Hardly a week seems to go by without the announcement of another VST instrument, and virtual analogue software synths have been particularly common of late. But when a company like TC Works gets involved, it's worth taking notice. Paul Ward plugs in...
Mercury 1 is a VST‑compatible monophonic dual‑oscillator (plus sub‑oscillator) virtual synth. It is conceived very much along 'classic' analogue lines, with a smattering of standard waveforms and a 24dB/octave filter. Each loaded instance of Mercury 1 actually consists of four monosynths, with four‑way splitting and multitimbral capabilities.
Installation is relatively straightforward, if registration is not. Mercury 1 uses a hard‑disk installation based on a challenge/response mechanism. When you try to access Mercury 1 for the first time it offers a seemingly random list of short words. This string of words, along with your serial number, can then be entered into the registration page at the manufacturer's web site, or sent as an email. They then usually respond within two days, sending you another list of words with which to respond to the authorisation challenge. Once you type these words in, your hard drive is authorised to run Mercury 1; in the meantime you have 21 days' use of Mercury 1 in its unauthorised form. I have to say that this was all a bit of a palaver, and is reliant on the buyer having convenient Internet access, which I know is not always the case. To be fair, though, I did receive my registration details within 24 hours.
Loading Mercury 1 into your host application is just as for any other VST Instrument; I ran it with both Cubase VST and Logic with no apparent problems. The manual also gives details of how to load Mercury 1 into TC Works' very own (Mac‑based) Spark editor, but not having this piece of software, I can't comment on how well this works. Once you've loaded Mercury 1, you can then access its editing window, which is where all the fun is to be had.
I'd say that Mercury 1's editing panel is very reminiscent of an old Roland SH‑series synth, even down to the chunky silver knobs for oscillator waveform and footage. An improvement over such old hardware, however, are the small blue 'LEDs' under each control that display a digital reading of the control's position. These are of a '1‑127' nature, and personally I would prefer to read dB, Hz and milliseconds, but they are very welcome all the same.
The accompanying documentation refers to each of the Mercury 1's four monophonic, dual‑oscillator synths as a 'Voice'. Oscillator 1 presents a palette of sine, sawtooth, square and noise waveforms, whilst Oscillator 2 has a choice of square, pulse, sawtooth and triangle waveforms. Additionally, a square‑wave sub‑oscillator is tied an octave below Oscillator 1's pitch. When using Oscillator 2's pulse waveform the pulse width can be modulated, either by a static amount, by the LFO, by Envelope 1, or an inverted version of Envelope 1's control value. However, there's no way to mix varying amounts of each of these modulation sources. Similarly, oscillator pitch may be modulated by one of LFO, Envelope 1, or inverted Envelope 1. Footage for each of the oscillators is selectable over a range from 32 to four feet. Oscillator 2 can be interval tuned in semitone steps over +/‑1 octave and detuned by +/‑50 cents to thicken dual‑oscillator patches. Oscillator sync and ring modulation are provided — and can both be used at the same time if required.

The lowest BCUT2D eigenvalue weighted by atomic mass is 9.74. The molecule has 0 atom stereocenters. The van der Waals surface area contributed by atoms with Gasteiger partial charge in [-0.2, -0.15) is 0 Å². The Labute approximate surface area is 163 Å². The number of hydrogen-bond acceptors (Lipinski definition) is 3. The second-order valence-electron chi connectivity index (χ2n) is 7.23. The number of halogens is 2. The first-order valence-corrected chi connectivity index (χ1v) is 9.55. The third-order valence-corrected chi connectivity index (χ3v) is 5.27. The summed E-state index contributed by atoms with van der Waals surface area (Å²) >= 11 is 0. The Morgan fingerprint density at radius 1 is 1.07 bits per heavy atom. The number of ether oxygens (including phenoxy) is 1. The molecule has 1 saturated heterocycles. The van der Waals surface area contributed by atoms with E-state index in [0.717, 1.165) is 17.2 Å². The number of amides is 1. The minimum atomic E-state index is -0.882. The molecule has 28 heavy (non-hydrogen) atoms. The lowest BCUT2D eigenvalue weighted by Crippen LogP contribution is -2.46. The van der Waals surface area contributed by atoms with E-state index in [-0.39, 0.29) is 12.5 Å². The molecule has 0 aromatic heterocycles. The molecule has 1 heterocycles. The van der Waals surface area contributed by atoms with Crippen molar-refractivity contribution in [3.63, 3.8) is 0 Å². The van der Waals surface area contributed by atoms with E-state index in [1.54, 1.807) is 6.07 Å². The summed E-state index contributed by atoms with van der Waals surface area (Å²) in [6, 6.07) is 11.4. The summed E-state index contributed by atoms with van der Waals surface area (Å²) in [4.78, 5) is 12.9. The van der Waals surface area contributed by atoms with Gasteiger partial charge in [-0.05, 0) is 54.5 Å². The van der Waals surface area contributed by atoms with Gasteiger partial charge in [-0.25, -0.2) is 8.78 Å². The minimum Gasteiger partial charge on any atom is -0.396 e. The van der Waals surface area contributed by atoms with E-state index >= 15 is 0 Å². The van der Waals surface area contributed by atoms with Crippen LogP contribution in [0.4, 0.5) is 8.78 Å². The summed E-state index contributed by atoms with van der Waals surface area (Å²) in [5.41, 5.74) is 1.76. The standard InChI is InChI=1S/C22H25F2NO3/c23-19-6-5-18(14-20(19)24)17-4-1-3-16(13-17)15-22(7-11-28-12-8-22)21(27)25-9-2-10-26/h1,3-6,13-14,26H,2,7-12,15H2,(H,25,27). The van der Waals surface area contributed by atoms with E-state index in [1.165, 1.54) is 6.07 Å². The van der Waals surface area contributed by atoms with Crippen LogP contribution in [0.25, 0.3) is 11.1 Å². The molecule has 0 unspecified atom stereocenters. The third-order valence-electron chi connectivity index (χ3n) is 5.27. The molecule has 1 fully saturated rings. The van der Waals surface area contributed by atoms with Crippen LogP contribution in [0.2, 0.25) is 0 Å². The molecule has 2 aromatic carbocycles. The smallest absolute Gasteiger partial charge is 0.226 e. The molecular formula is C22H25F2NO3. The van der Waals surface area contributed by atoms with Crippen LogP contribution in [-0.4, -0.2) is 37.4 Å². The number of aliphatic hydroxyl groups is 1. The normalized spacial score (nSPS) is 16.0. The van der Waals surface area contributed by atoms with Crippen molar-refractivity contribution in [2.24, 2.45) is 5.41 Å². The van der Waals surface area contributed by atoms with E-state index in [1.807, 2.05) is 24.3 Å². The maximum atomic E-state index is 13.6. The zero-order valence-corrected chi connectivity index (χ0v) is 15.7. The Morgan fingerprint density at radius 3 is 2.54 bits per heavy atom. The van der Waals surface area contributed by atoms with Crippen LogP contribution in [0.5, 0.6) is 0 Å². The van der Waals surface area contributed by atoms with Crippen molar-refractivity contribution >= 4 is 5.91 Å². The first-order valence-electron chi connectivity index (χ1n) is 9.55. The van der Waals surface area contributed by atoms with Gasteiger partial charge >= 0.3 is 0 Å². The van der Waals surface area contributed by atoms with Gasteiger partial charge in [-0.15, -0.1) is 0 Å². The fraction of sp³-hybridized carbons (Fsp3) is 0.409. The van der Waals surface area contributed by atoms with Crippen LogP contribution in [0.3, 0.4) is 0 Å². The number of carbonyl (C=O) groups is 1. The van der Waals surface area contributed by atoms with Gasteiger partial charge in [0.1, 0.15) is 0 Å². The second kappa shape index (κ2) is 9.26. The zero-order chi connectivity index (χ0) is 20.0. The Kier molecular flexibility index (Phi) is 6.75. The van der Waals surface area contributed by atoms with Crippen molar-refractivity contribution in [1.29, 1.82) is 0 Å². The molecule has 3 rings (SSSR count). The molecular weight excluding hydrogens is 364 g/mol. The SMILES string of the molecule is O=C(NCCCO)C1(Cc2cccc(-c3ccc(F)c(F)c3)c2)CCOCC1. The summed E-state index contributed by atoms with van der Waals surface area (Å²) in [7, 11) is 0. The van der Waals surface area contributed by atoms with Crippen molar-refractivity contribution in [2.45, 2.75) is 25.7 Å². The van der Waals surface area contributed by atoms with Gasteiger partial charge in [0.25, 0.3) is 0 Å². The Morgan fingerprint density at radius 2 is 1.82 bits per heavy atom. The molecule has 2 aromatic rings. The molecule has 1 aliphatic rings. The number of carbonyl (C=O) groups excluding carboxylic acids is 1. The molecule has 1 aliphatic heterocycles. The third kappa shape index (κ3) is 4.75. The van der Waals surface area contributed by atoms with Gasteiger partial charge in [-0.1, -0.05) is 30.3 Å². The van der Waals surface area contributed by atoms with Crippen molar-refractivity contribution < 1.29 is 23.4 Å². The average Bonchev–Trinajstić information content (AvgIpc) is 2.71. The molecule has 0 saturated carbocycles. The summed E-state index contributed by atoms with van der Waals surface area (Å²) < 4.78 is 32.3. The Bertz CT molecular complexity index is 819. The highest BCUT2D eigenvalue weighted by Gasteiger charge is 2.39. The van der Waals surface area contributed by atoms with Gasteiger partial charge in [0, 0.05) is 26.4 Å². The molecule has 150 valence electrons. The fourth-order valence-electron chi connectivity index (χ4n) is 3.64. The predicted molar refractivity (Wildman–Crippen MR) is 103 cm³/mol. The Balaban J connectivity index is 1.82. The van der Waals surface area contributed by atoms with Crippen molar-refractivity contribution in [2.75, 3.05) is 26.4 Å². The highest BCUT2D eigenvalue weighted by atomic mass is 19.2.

Glide is a simple fixed‑time implementation with a single rate control; a fixed time/fixed rate option would have been nice. There is no option to produce legato‑fingered glide for TB303‑style switched portamento. Neither did Mercury 1 seem to respond to portamento on/off MIDI messages.
A simple mixer allows for the volume of both oscillators and the sub‑oscillator to be balanced before passing into the filter.
Mercury 1's filter is a 24dB/octave low‑pass type, which is pretty much the standard for classic synth emulation, although an option to switch in 12dB and 18dB variants would have been nice, allowing for more accurate emulation of typical Oberheim and TB303 filter characteristics. Resonance goes right up into self‑oscillation — and very authentic it sounds too. Cutoff frequency may be modulated by either of the two envelope generators, the LFO and key‑tracking in simultaneously variable amounts. Whichever envelope generator is chosen as a modulation source can be used in its normal or inverted state.
The envelope generators are simple ADSR types. Envelope 2 is selectively triggered from key presses, or from the LFO for 'pulsed' sounds. Attack, decay and release are fully variable over a 1 millisecond to 10 second range. It's a small point, but the scaling of the envelope controls felt very natural to me, which is not something I usually find to be the case with virtual instruments.